MOBILE, Ala. — Fresh ideas.
Saints General Manager Mickey Loomis wasn’t 30 seconds into talking about the hiring of Jeff Ireland for the team’s top personnel post — the exact title is still fuzzy — Wednesday when he said those words.
And he wasn’t just talking about the scouting department.
Since Senior Bowl week started, we’ve also seen the hiring of Dennis Allen to an unspecified but seemingly supervisory position on the defensive coaching staff.
And while the NFL’s new personal conduct policy obviously has a lot to do with it, that Loomis seems to be distancing the team from Junior Gallette until his domestic violence case is resolved spoke volumes about a franchise that always seemed on the player’s side during most previous personal conduct matters.
Will Smith got off with community service with no suspension after a public altercation with his wife in 2010. She later asked that the charges be dropped, which they were in 2012.
Who knows what other changes are coming?
That’s what going 7-9 when too many people inside the organization admitted to drinking the Kool-Aid that the Saints were going to the Super Bowl will do to you, especially since it’s been five years since the team reached the singular accomplishment in the franchise’s history.
And for those keeping track, Loomis has been in his post for 13 years, and the ninth anniversary of Sean Payton’s hiring was four days ago. So he’s got season No. 10 coming up.
But instead of celebrating the occasion here — some coaching staffs regard Senior Bowl week as a break before getting back into the grind of preparing for the next season — Payton and his assistants are instead holed up out on 5800 Airline Highway trying to figure out what’s gone wrong and which current players can best fix it.
That heightened since of urgency in the annual self-evaluation process is spurred on for various reasons, some better left unsaid at this point.
But the bottom line is that the Loomis-Payton regime will be under the gun to succeed in 2015 unlike it has been before.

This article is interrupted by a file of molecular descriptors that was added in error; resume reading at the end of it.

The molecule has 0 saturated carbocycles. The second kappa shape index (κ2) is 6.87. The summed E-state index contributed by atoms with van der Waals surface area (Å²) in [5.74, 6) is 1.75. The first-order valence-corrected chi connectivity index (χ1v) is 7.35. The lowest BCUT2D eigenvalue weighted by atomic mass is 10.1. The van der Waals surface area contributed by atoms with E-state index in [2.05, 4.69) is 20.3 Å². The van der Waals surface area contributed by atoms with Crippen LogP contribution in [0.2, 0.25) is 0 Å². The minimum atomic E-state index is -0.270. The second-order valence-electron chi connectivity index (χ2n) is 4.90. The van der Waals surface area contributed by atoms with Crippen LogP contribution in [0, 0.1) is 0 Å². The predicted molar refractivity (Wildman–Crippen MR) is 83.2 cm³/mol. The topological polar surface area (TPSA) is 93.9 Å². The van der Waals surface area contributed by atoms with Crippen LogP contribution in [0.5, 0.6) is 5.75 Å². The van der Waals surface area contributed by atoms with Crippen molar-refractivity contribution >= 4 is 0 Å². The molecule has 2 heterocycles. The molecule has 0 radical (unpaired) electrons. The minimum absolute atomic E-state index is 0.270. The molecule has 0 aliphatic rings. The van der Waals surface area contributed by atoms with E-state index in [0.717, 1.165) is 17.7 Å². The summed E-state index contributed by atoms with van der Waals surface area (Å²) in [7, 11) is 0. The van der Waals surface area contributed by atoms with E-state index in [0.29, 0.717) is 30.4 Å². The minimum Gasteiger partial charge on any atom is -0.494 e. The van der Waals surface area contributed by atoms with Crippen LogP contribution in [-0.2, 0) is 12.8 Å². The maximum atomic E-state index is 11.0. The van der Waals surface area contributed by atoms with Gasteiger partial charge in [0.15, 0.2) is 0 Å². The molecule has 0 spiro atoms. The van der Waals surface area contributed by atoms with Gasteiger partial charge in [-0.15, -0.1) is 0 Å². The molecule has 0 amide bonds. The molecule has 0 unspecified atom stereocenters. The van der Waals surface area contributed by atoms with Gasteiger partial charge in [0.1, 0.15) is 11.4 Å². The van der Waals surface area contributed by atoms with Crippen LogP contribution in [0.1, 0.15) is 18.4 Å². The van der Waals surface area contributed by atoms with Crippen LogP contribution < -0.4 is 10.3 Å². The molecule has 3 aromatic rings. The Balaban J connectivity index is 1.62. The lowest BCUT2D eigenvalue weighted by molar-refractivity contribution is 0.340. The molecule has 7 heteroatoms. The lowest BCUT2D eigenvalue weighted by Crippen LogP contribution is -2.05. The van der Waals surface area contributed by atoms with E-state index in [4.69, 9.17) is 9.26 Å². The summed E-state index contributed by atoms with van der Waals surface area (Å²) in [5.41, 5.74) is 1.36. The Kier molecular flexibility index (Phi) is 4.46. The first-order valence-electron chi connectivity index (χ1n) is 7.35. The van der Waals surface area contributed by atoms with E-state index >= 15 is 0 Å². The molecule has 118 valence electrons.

And this is the same pair who survived Bountygate.
The team doesn’t even count the 7-9 record in 2012 as Payton’s, although the league does.
But the question right now is: Are the Saints in better position to make a Super Bowl run this year than they were at this time in 2014?
Considering the shaky state of the defense, the need for offensive improvement at wide receiver and the interior line, and yes, Drew Brees’ ability to regain his mojo — No.
But that’s why you make changes — on your coaching staff, in your personnel office, and on your roster.
Heck, even longtime head equipment manager Dan Simmons has retired.
It didn’t take until the end of the season for Loomis and Payton to realize that things weren’t right within the football side of the organization.
In a way, the Saints were fortunate not to have won the NFC South, because even if you’re in the playoffs, 8-8 isn’t much better than 7-9.
It developed to where winning the division replaced improving. Hanging an NFC South Champions banner would have just masked the problems.
Don’t forget: In December, the Saints were outscored 71-24 by Atlanta and Carolina and were down 20-7 at halftime at Tampa Bay before the Buccaneers decided to tank in order to get the No. 1 pick.
Those teams are already all looking better in 2015 than they were in 2014.
You can’t yet say that about the Saints — yet.
“Sometimes we get a little too comfortable,” Loomis said. “And that includes me.
“There’s nothing wrong with being a little uncomfortable. Right?”
No, there isn’t.
And so change is underway.
Loomis wasn’t specific about what suggestions Ireland may have offered that got him the job.
Somewhere, the dismissal of college scouting director Rick Reiprish must have come up. Given the desire for a fresh ideas and Reiprish’s insistence that he was doing things the right way, it seems a change was foreseeable.
Justified or not, though doing it in Mobile, where Reiprish and his scouts were already on the job, was tactless. The decision couldn’t have just been made during the Tuesday morning weigh-in.
But messy things often happen in uncomfortable situations.
Ireland, by all accounts, is an excellent talent evaluator.
As a general manager at Miami, he was a bust. Botching the attempted hiring of Jim Harbaugh while he still had a coach in Tony Soprano was particularly egregious.
But Ireland won’t be hiring coaches with the Saints. He’ll be looking at college players, as he was Wednesday before politely declining to talk about his new job.
And Allen won’t be trying to win with the mess that is the Oakland Raiders. He’ll be trying to stabilize a defense that at times was at odds with itself while pledging support of Rob Ryan.
“If we’re moving with more energy than we have in the past, I don’t know,” Loomis said. “But we had more change than we’ve had in the past.
“It’s important that we all get on the same page and move in the same direction.”
If not, a year from now there won’t be just lots fresh ideas around the Saints.
There will be lots of fresh faces.